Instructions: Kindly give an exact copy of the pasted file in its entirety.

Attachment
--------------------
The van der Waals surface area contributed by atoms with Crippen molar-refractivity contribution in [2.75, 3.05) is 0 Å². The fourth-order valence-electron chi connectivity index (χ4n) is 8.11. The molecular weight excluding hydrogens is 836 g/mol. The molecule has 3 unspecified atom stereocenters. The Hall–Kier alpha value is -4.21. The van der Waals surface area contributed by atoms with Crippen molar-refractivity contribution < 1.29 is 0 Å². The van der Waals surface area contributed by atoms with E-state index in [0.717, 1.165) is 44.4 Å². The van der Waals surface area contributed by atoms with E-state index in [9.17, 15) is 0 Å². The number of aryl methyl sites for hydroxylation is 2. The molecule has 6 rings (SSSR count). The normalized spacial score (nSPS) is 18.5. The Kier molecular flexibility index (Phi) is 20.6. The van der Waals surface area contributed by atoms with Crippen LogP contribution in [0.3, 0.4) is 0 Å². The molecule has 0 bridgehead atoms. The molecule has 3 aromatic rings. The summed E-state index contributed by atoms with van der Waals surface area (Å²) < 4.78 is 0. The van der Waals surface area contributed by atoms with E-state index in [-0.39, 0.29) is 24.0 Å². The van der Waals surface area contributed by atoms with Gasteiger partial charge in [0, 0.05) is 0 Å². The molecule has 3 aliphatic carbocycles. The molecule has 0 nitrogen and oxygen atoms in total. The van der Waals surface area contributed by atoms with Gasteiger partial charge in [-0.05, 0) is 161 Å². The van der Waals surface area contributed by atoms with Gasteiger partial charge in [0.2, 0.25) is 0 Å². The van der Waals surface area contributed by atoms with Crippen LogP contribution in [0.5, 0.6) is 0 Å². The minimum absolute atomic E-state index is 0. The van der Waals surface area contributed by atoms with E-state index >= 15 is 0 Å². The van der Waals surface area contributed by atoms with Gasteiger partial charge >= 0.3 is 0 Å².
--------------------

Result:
The van der Waals surface area contributed by atoms with Crippen molar-refractivity contribution in [2.75, 3.05) is 0 Å². The fourth-order valence-electron chi connectivity index (χ4n) is 8.11. The molecular weight excluding hydrogens is 836 g/mol. The molecule has 3 unspecified atom stereocenters. The Hall–Kier alpha value is -4.21. The van der Waals surface area contributed by atoms with Crippen molar-refractivity contribution < 1.29 is 0 Å². The van der Waals surface area contributed by atoms with E-state index in [0.717, 1.165) is 44.4 Å². The van der Waals surface area contributed by atoms with E-state index in [9.17, 15) is 0 Å². The number of aryl methyl sites for hydroxylation is 2. The molecule has 6 rings (SSSR count). The normalized spacial score (nSPS) is 18.5. The Kier molecular flexibility index (Phi) is 20.6. The van der Waals surface area contributed by atoms with Crippen LogP contribution in [0.3, 0.4) is 0 Å². The molecule has 0 bridgehead atoms. The molecule has 3 aromatic rings. The summed E-state index contributed by atoms with van der Waals surface area (Å²) < 4.78 is 0. The van der Waals surface area contributed by atoms with E-state index in [-0.39, 0.29) is 24.0 Å². The van der Waals surface area contributed by atoms with Gasteiger partial charge in [0, 0.05) is 0 Å². The molecule has 3 aliphatic carbocycles. The molecule has 0 nitrogen and oxygen atoms in total. The van der Waals surface area contributed by atoms with Gasteiger partial charge in [-0.05, 0) is 161 Å². The van der Waals surface area contributed by atoms with Gasteiger partial charge in [0.2, 0.25) is 0 Å². The van der Waals surface area contributed by atoms with Crippen LogP contribution in [0.5, 0.6) is 0 Å². The minimum absolute atomic E-state index is 0. The van der Waals surface area contributed by atoms with E-state index >= 15 is 0 Å². The van der Waals surface area contributed by atoms with Gasteiger partial charge >= 0.3 is 0 Å².